UNITED NATIONS — The dangerous military escalation following a breakdown in the cease-fire between government supporters and Shiite rebels is fueling the spread of al-Qaida and the Islamic State extremist groups, the U.N. special envoy to Yemen warned the Security Council on Wednesday.

Ismael Ould Cheikh Ahmed, who has been trying to halt the fighting and negotiate a political solution, said a new cessation of hostilities is key to restarting talks to end the civil war in the Arab world’s poorest country.

Houthi rebels and forces allied with ousted President Ali Abdullah Saleh seized the capital Sanaa in September 2014, forcing the internationally recognized government to flee the country. A Saudi-led, U.S.-backed coalition has conducted an extensive air campaign against the Houthis since March 2015, pushing them out of southern Yemen, but failing so far to dislodge them from the capital Sanaa and the rest of the north. Meanwhile, extremist groups including the Islamic State and Al Qaida in the Arabian Peninsula have exploited the turmoil and expanded in the south.

Ahmed said the two militant groups “continue to wreak havoc in significant parts of Yemen,” pointing to Monday’s suicide bombing by the Islamic State group in the southern city of Aden that killed dozens as just one example.

Ahmed said he was encouraged by the Yemeni army’s growing ability to confront extremist groups but warned “the absence of the state in many parts of Yemen, in addition to the chaos created by war, will continue to facilitate the expansion of these terrorist groups which represents a real threat to the region.”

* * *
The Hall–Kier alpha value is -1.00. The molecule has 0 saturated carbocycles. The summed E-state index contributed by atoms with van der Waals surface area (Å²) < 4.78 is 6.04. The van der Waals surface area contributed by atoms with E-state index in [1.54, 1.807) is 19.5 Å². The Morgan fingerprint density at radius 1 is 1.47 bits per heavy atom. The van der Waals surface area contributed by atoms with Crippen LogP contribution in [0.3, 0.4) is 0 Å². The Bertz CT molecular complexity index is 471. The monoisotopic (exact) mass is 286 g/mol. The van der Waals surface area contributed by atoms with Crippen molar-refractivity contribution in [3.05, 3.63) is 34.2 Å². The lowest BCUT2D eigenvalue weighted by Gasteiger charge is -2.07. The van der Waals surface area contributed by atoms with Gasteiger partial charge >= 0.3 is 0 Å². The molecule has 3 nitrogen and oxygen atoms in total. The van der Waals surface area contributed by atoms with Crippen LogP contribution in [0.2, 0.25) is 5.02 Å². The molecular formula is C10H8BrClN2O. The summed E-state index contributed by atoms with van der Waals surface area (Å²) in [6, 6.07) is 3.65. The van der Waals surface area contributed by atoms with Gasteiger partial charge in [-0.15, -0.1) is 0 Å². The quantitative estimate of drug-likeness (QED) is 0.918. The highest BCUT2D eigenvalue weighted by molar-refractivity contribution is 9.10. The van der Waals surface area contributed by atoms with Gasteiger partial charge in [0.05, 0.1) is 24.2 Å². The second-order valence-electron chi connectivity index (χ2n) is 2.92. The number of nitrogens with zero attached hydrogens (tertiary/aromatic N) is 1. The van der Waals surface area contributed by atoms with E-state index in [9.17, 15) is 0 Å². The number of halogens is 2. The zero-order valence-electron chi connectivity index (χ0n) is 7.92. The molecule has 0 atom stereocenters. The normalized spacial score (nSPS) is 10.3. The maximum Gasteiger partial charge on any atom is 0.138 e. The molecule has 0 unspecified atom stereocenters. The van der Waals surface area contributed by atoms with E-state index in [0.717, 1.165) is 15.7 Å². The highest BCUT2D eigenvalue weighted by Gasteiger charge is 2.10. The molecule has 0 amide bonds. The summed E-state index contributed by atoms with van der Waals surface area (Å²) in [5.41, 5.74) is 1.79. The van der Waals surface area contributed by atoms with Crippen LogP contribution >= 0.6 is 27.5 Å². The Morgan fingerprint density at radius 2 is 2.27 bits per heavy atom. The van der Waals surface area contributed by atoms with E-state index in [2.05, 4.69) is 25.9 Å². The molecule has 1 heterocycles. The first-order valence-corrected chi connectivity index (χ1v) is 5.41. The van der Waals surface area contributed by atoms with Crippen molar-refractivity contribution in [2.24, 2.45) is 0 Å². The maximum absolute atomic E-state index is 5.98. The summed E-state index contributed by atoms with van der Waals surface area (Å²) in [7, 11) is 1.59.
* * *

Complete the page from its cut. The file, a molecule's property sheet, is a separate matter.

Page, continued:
Meanwhile, the escalation of fighting has led to a steadily worsening humanitarian situation with over three million people displaced from their homes, food prices rising sharply while incomes have dropped dramatically amid a liquidity crisis, Ahmed said.

On Tuesday, U.N. Humanitarian Coordinator Jamie McGoldrick said at least 10,000 civilian have been killed and wounded since the conflict began.

Ahmed briefed the council on efforts to restart talks, presenting the outline of a possible agreement that would allow for the formation of a government of national unity, followed by the withdrawal of heavy weaponry from the capital Sanaa and other vital areas to be overseen by senior military officials acceptable to both parties, who would then assume responsibility for security.

But Ahmed warned that resumption of talks would only be possible if the parties within Yemen refrained from unilateral actions like the recent announcement by Saleh and his allies of the formation of a Supreme Political Council with broad governing powers.